You can help revamp a failing assignment system. Re-arrange the newsroom for better communication. Come up with SOP’s (Standard Operating Procedures) for new employees or new products. Search for better equipment (at reasonable prices) and being able to say “Hey I found new Tripods that won’t break the budget. Can you take a look?”


I once had someone who was applying for the job I was vacating tell me “I just want more power.” I’m not referring to the egotistical power to misuse. I’m talking about the power over more stories, more shows, and more producers and reporters who are hungering for help. You get a bigger picture view of the day and can help accordingly.

The FOX5 Las Vegas Executive Producers in 2009 at the Nevada Broadcaster’s Hall of Fame Banquet

There isn’t a position in the newsroom who can’t do this. Traditionally, producers move up the management ranks. This poises a “you have NO IDEA what it’s like in the field” complaint from reporters, MMJs, and photogs. As a reporter who moves into management, you know exactly what “swing by and pick up a VOSOT” means and how much time it takes. You’ve seen the look in the eyes of a parent who just lost a child as you tried to hold it together and want to do the best story possible, while the producers just ask, “Did you get good bites?”. You’ve worked with producers and have seen good practices and bad ones. Assignment editors see the whole newsroom and are very well-versed in all successes and problems. They can make great managers too.

David Jones, Former News Director at WLNE in Providence, Rhode Island, was a reporter. He told me, “If you have on-air experience you have a unique background that your team will greatly appreciate. I’ve worked with a lot of strong news directors that didn’t have that background, but some of the best worked in the field at one time. Reporters and photographers know better than anyone the challenges in the field and what it takes to get the best story possible. I can’t say enough about the importance that perspective brings to the overall success of the newsroom and engagement of the team. When they know you know their challenges first-hand, the working relationship is that much stronger. “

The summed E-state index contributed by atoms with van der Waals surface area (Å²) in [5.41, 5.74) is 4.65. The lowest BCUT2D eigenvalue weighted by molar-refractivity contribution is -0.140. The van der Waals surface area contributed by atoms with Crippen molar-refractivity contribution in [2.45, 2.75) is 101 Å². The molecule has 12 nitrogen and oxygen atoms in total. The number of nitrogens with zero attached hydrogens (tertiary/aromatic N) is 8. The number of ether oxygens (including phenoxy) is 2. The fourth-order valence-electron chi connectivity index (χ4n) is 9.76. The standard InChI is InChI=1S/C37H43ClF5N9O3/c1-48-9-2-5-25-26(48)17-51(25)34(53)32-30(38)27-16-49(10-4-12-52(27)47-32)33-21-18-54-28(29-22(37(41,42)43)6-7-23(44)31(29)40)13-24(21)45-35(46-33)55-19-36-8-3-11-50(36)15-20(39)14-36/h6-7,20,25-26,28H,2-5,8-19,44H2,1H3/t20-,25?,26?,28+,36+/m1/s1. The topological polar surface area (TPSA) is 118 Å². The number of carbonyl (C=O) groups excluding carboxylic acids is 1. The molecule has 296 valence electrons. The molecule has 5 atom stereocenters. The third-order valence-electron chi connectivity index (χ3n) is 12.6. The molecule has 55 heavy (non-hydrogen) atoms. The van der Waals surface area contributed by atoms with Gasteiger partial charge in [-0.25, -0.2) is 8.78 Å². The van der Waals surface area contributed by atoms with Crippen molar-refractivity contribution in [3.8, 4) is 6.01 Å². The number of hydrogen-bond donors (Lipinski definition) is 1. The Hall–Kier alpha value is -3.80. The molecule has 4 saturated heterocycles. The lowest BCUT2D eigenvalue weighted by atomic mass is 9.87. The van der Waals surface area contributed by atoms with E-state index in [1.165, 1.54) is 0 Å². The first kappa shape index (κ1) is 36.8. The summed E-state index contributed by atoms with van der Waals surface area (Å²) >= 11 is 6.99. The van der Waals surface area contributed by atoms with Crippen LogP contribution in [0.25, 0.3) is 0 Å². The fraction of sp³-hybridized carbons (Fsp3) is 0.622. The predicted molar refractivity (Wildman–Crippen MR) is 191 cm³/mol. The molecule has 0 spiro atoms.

You get more of a chance to fix the habitual issues of your newsroom, or bring an idea to life, or work on special projects (they need a producer to go to the Super Bowl? You are higher on the totem pole!)

MORE TRAINING (whether you get it or you need it)

This is one of the faults in the stars of becoming a manager. Nobody really trains you to do it. You were great at your previous job, and usually logic tells the manager you’ll be good at a job with more responsibilities. This isn’t always the case, and you have to learn a lot of new things. Or you GET to learn a lot of new things.  

The same boss who promoted me said one night at a manager event at “The Blue Monkey” in Memphis – “I can’t believe I promoted my best producer.” I don’t think she knew I heard her say it, and at first I was hurt, but then years later after I became a News Director, I got it. You don’t want to hold someone back, but you want to keep good people in good roles. Delicate balance.

You get to learn about OSHA rules, and car accident protocols, and how to handle broken equipment. You need to know what you can or can’t talk about when it comes to HIPAA rules about sicknesses or family issues. You need to know the laws about breastfeeding for new moms or work limitations for those injured. You learn how to get in touch with attorneys to legally review a script and more about copyright laws when it comes to third-party content.